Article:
In the Oct. 3 debate, Romney was asked about the criticism of his vagueness about which exemptions and deductions he would change in the tax code while lowering all rates. His answer suggested the vagueness was intentional, that it foretold openness to collaborating with Congress: "[In] my experience as a governor, if I come in and lay down a piece of legislation, and say, 'It's my way or the highway,' I don't get a lot done. What I'd do is the same way that [Democratic House Speaker] Tip O'Neill and [Republican President] Ronald Reagan worked together...."
Analyses of Romney's style of governing Massachusetts reveal a man who took office with a chief-executive-officer approach to government, and learned that his top-down style didn't work. Some initiatives "vanished without a trace" because he hadn't cultivated relationships in the Democratic legislature, write Boston Globe reporters Michael Kranish and Scott Helman in "The Real Romney." "Romney, never a backslapper, invested little in building such ties – or even in getting to know the players."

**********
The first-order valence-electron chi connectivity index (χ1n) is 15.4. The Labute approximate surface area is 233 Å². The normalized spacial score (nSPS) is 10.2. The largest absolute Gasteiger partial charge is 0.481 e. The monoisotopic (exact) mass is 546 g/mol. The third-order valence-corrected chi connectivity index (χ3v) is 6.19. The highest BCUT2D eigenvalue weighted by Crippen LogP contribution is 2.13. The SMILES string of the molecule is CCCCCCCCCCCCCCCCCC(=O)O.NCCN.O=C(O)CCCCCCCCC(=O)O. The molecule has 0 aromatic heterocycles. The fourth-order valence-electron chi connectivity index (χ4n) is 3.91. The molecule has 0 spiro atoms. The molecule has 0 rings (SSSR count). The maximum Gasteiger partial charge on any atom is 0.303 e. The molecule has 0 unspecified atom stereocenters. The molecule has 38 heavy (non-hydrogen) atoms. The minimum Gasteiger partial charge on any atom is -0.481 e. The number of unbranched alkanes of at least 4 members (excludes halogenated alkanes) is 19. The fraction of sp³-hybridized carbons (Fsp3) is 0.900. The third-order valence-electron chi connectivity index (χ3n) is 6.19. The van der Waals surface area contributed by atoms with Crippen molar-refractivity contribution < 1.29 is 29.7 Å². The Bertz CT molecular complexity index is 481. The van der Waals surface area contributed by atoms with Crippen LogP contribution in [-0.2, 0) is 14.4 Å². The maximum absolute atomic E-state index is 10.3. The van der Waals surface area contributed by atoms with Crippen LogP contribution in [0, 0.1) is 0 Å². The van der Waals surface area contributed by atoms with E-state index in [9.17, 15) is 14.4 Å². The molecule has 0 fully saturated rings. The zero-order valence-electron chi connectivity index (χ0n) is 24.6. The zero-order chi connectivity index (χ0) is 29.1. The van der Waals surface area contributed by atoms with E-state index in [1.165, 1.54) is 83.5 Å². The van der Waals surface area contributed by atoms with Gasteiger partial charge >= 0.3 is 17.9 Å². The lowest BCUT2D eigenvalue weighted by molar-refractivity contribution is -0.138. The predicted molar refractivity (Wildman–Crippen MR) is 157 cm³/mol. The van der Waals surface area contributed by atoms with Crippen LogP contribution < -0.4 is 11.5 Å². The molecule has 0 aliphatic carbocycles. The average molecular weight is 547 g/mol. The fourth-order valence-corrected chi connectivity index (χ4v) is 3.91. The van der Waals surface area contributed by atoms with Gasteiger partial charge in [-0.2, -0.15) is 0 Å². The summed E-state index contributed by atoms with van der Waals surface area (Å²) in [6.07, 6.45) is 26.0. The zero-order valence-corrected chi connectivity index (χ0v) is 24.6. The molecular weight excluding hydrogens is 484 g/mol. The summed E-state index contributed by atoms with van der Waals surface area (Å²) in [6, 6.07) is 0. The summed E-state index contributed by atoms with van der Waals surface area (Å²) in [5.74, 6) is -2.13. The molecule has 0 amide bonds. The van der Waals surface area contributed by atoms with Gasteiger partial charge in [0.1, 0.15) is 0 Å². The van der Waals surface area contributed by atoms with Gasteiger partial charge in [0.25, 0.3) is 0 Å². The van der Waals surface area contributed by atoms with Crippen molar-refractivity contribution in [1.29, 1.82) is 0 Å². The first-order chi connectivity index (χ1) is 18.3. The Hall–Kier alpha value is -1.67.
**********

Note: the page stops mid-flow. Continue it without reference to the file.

The major exception came well into Romney's term, when he worked with Democratic state legislators to enact landmark health-care reform. But even there, the Globe reporters write, Romney left most of the horse-trading to others. Only when the effort appeared on the verge of failure did he intervene, at one point personally going on a Sunday morning to legislative leaders' homes to twist arms. He also got critical backing from the state's Democratic titan, the late Sen. Edward Kennedy.
When asked about Romney's ability to work across the aisle, his campaign is more likely to tout his economic record in Massachusetts – a balanced budget without raising sales or income taxes – than his health-care overhaul.